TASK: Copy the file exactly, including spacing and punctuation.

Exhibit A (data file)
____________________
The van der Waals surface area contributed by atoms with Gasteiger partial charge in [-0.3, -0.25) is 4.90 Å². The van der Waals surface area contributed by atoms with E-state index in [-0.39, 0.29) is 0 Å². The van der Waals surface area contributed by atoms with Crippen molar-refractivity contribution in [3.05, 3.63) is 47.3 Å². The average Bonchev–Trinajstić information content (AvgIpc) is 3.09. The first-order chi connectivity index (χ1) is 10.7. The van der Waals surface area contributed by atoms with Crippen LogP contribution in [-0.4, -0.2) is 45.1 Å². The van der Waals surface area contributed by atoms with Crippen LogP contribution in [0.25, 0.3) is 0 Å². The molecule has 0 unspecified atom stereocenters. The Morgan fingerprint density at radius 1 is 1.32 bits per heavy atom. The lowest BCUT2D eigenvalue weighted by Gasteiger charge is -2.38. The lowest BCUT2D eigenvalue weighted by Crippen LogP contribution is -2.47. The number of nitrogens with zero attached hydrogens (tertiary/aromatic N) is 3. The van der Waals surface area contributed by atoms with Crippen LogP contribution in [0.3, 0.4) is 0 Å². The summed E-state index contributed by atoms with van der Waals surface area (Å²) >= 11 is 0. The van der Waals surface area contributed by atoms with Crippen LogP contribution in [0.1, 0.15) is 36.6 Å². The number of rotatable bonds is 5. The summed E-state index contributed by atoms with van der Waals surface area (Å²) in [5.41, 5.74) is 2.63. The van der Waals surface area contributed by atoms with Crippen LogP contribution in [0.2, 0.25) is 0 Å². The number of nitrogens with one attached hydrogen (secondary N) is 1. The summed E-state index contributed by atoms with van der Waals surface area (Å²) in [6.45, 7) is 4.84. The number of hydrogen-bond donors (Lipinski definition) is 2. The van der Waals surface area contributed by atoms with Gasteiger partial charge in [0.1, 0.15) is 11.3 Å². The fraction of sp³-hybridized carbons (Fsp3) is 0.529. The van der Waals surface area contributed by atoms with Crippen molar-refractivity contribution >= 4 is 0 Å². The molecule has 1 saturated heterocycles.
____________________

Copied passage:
The van der Waals surface area contributed by atoms with Gasteiger partial charge in [-0.3, -0.25) is 4.90 Å². The van der Waals surface area contributed by atoms with E-state index in [-0.39, 0.29) is 0 Å². The van der Waals surface area contributed by atoms with Crippen molar-refractivity contribution in [3.05, 3.63) is 47.3 Å². The average Bonchev–Trinajstić information content (AvgIpc) is 3.09. The first-order chi connectivity index (χ1) is 10.7. The van der Waals surface area contributed by atoms with Crippen LogP contribution in [-0.4, -0.2) is 45.1 Å². The van der Waals surface area contributed by atoms with Crippen LogP contribution in [0.25, 0.3) is 0 Å². The molecule has 0 unspecified atom stereocenters. The Morgan fingerprint density at radius 1 is 1.32 bits per heavy atom. The lowest BCUT2D eigenvalue weighted by Gasteiger charge is -2.38. The lowest BCUT2D eigenvalue weighted by Crippen LogP contribution is -2.47. The number of nitrogens with zero attached hydrogens (tertiary/aromatic N) is 3. The van der Waals surface area contributed by atoms with Crippen LogP contribution in [0.3, 0.4) is 0 Å². The summed E-state index contributed by atoms with van der Waals surface area (Å²) >= 11 is 0. The van der Waals surface area contributed by atoms with Crippen LogP contribution in [0.1, 0.15) is 36.6 Å². The number of rotatable bonds is 5. The summed E-state index contributed by atoms with van der Waals surface area (Å²) in [5.41, 5.74) is 2.63. The van der Waals surface area contributed by atoms with Crippen LogP contribution in [0.2, 0.25) is 0 Å². The number of nitrogens with one attached hydrogen (secondary N) is 1. The summed E-state index contributed by atoms with van der Waals surface area (Å²) in [6.45, 7) is 4.84. The number of hydrogen-bond donors (Lipinski definition) is 2. The van der Waals surface area contributed by atoms with Gasteiger partial charge in [0.1, 0.15) is 11.3 Å². The fraction of sp³-hybridized carbons (Fsp3) is 0.529. The van der Waals surface area contributed by atoms with Crippen molar-refractivity contribution >= 4 is 0 Å². The molecule has 1 saturated heterocycles.